CULTURAL BELIEFS AND LEARNING: SOCIAL AXIOMS, ACHIEVEMENT GOALS, AND LEARNING STRATEGIES OF FILIPINO COLLEGE STUDENTS
Bernardo, A.B.I., De La Salle University-Manila, Philippines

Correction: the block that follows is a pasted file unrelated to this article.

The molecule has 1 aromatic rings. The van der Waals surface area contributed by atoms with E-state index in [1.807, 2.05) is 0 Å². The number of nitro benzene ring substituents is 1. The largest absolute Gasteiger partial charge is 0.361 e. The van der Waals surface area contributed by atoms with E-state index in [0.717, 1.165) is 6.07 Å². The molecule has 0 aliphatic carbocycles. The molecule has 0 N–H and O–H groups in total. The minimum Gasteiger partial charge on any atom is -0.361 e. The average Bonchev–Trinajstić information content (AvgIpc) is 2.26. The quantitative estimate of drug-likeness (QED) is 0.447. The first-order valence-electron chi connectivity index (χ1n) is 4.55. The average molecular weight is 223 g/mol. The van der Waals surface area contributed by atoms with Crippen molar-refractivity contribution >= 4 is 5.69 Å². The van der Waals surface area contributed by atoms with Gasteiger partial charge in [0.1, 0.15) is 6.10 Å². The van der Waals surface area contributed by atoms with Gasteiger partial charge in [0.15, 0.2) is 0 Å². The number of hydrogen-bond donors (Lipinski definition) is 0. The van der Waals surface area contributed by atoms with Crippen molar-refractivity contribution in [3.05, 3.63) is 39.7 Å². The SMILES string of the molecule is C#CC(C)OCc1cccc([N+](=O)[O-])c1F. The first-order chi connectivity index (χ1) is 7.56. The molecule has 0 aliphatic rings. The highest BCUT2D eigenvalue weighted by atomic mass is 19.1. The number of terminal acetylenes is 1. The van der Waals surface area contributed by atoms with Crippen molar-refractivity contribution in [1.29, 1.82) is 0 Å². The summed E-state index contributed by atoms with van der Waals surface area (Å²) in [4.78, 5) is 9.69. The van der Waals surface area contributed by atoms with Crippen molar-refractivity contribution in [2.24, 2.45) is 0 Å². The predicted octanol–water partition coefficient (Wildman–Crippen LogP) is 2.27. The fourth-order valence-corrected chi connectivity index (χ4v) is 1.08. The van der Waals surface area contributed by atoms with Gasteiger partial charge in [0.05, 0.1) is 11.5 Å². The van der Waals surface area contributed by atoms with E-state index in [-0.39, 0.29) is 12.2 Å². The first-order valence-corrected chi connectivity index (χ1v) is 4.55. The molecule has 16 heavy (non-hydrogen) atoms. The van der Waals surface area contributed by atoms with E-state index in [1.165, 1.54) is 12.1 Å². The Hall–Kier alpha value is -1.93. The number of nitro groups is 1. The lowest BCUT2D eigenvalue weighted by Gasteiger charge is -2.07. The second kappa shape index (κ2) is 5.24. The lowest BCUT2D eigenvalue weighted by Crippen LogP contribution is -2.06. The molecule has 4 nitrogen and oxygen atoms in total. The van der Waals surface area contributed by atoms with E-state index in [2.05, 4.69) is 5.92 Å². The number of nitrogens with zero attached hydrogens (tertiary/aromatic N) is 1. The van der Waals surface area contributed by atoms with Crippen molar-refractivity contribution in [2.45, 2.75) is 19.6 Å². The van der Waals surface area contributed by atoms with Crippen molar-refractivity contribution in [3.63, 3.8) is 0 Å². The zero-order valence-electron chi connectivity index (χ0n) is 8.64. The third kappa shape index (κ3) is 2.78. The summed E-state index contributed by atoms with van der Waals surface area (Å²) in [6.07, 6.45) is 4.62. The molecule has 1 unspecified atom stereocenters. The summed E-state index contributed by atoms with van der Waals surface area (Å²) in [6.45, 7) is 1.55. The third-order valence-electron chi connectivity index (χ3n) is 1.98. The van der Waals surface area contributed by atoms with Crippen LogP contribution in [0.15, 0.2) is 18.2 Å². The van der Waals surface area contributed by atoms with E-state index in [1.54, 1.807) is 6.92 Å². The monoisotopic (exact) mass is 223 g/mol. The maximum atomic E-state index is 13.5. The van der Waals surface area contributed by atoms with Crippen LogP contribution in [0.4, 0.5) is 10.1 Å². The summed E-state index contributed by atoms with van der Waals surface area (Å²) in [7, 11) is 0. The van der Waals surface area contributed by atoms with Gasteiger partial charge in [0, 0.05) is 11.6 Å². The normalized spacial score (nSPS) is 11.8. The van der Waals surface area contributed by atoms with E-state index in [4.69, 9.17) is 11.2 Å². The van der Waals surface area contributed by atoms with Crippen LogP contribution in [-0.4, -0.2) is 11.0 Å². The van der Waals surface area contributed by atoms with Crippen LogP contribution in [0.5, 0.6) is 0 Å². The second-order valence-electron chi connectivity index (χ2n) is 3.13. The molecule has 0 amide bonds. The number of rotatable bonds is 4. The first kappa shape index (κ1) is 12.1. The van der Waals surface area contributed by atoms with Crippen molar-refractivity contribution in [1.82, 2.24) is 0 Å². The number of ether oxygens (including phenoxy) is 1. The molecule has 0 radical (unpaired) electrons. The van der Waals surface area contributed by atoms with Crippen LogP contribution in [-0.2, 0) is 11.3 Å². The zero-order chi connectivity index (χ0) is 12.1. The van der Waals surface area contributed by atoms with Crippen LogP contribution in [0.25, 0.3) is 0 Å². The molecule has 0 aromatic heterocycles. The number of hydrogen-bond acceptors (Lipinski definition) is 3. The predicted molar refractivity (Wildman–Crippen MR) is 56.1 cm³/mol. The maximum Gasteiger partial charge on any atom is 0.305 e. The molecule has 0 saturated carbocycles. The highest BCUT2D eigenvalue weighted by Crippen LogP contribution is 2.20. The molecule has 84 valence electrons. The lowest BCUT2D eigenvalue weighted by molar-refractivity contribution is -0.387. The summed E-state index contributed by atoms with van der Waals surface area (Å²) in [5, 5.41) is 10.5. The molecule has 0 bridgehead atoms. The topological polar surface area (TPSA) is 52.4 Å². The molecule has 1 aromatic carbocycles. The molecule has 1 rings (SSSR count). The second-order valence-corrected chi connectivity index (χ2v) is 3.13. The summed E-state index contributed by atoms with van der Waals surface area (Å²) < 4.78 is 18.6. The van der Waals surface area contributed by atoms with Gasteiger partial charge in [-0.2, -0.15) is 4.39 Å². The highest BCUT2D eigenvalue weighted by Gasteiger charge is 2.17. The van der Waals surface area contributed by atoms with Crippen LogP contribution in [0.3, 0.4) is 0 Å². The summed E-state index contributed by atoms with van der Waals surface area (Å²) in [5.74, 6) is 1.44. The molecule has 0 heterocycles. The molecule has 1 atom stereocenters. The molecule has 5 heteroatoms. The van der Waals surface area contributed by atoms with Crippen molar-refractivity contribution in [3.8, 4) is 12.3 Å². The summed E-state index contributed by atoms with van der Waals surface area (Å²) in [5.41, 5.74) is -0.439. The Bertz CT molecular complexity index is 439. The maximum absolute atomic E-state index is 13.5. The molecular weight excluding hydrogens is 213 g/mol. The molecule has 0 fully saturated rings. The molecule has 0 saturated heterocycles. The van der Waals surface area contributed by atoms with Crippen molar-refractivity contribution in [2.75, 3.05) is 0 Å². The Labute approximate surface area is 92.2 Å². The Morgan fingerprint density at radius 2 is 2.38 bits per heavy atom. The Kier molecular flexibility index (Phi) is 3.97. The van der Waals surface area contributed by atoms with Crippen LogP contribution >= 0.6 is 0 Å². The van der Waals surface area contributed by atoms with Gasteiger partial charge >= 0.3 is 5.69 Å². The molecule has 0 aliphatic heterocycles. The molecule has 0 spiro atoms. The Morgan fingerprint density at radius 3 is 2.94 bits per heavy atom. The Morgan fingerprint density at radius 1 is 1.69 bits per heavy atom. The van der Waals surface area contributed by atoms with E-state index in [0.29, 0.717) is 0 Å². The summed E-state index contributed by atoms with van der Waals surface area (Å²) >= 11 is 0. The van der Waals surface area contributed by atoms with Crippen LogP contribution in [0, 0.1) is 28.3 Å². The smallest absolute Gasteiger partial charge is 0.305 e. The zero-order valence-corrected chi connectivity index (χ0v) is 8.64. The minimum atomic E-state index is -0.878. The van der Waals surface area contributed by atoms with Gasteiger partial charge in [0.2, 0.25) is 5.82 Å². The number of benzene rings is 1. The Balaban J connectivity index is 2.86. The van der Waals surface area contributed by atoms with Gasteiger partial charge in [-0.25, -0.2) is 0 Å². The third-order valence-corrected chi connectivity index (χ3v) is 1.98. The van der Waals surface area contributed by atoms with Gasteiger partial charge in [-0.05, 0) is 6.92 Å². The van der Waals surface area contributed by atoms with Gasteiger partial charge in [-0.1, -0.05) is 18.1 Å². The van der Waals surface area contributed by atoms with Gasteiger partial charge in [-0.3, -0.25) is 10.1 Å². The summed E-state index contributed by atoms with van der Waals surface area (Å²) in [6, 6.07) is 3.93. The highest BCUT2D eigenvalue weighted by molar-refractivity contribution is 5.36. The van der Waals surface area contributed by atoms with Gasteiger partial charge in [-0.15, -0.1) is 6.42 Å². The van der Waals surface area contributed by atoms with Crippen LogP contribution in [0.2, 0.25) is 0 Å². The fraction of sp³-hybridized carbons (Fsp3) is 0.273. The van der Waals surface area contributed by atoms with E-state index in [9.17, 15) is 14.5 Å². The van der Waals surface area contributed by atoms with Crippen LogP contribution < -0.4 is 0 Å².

Educational psychology research has linked cross-national differences in achievement to differences in cultural beliefs and practices related to educational processes and outcomes. Recently, cross-cultural psychologists proposed "social axioms" as dimensions of culture. In particular, social axioms represent five general belief factors (social cynicism, reward for application, social flexibility, fate control, & spiritual consequences) that can be used to understand similarities and differences among cultures. However, these beliefs are pitched at the individual level and can also be used to understand individual differences within a culture. The study looks into the relationships among the five social axioms factors and two educational variables: achievement goals (mastery, performance, avoidance, & conformity) and learning strategies (rehearsal, elaboration, organization, critical thinking, metacognitive strategies) in 279 university students in the Philippines. The results show that: (a) reward for application, and to a lesser extent social flexibility, is positively correlated with higher achievement goals and the different learning strategies, (b) social cynicism, fate control, & spiritual consequences were correlated with the lower achievement goals, and were not associated with the different learning strategies. The discussion focuses on the notion that learning beliefs and practices and are rooted in, or at least related to, more basic beliefs about the social world.